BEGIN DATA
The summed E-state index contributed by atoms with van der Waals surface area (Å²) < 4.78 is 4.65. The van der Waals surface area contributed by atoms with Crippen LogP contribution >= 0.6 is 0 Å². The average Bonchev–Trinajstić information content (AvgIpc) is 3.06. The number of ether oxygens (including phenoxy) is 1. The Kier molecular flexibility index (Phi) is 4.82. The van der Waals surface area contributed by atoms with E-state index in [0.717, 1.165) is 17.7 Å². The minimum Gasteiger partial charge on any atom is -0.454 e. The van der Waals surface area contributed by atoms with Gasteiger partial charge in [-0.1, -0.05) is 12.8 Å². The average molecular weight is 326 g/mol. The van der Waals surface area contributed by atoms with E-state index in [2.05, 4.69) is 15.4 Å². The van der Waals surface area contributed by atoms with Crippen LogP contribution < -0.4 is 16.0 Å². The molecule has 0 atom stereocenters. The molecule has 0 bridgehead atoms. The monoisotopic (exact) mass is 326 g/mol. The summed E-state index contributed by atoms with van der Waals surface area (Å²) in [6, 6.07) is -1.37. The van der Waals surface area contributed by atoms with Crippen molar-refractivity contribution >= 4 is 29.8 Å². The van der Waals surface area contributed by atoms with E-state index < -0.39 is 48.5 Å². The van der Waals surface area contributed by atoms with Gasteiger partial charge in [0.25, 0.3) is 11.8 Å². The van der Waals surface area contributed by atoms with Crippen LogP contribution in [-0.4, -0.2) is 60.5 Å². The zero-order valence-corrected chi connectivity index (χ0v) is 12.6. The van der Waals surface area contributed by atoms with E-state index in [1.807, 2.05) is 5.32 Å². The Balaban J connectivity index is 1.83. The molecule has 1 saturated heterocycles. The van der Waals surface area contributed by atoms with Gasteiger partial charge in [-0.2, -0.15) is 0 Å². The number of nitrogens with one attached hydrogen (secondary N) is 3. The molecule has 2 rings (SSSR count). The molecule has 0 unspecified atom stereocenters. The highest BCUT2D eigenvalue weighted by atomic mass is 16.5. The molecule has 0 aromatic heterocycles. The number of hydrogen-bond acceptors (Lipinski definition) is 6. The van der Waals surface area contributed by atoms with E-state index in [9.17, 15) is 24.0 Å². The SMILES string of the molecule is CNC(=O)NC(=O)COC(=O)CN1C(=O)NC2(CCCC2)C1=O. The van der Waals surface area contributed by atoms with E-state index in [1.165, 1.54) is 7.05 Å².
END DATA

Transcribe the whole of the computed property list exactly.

The summed E-state index contributed by atoms with van der Waals surface area (Å²) < 4.78 is 4.65. The van der Waals surface area contributed by atoms with Crippen LogP contribution >= 0.6 is 0 Å². The average Bonchev–Trinajstić information content (AvgIpc) is 3.06. The number of ether oxygens (including phenoxy) is 1. The Kier molecular flexibility index (Phi) is 4.82. The van der Waals surface area contributed by atoms with E-state index in [0.717, 1.165) is 17.7 Å². The minimum Gasteiger partial charge on any atom is -0.454 e. The van der Waals surface area contributed by atoms with Gasteiger partial charge in [-0.1, -0.05) is 12.8 Å². The average molecular weight is 326 g/mol. The van der Waals surface area contributed by atoms with E-state index in [2.05, 4.69) is 15.4 Å². The van der Waals surface area contributed by atoms with Crippen LogP contribution < -0.4 is 16.0 Å². The molecule has 0 atom stereocenters. The molecule has 0 bridgehead atoms. The monoisotopic (exact) mass is 326 g/mol. The summed E-state index contributed by atoms with van der Waals surface area (Å²) in [6, 6.07) is -1.37. The van der Waals surface area contributed by atoms with Crippen molar-refractivity contribution >= 4 is 29.8 Å². The van der Waals surface area contributed by atoms with E-state index < -0.39 is 48.5 Å². The van der Waals surface area contributed by atoms with Gasteiger partial charge in [0.25, 0.3) is 11.8 Å². The van der Waals surface area contributed by atoms with Crippen LogP contribution in [-0.4, -0.2) is 60.5 Å². The zero-order valence-corrected chi connectivity index (χ0v) is 12.6. The van der Waals surface area contributed by atoms with E-state index in [1.807, 2.05) is 5.32 Å². The Balaban J connectivity index is 1.83. The molecule has 1 saturated heterocycles. The van der Waals surface area contributed by atoms with Gasteiger partial charge in [-0.2, -0.15) is 0 Å². The number of nitrogens with one attached hydrogen (secondary N) is 3. The molecule has 2 rings (SSSR count). The molecule has 0 unspecified atom stereocenters. The highest BCUT2D eigenvalue weighted by atomic mass is 16.5. The molecule has 0 aromatic heterocycles. The number of hydrogen-bond acceptors (Lipinski definition) is 6. The van der Waals surface area contributed by atoms with E-state index in [9.17, 15) is 24.0 Å². The SMILES string of the molecule is CNC(=O)NC(=O)COC(=O)CN1C(=O)NC2(CCCC2)C1=O. The van der Waals surface area contributed by atoms with E-state index in [1.165, 1.54) is 7.05 Å².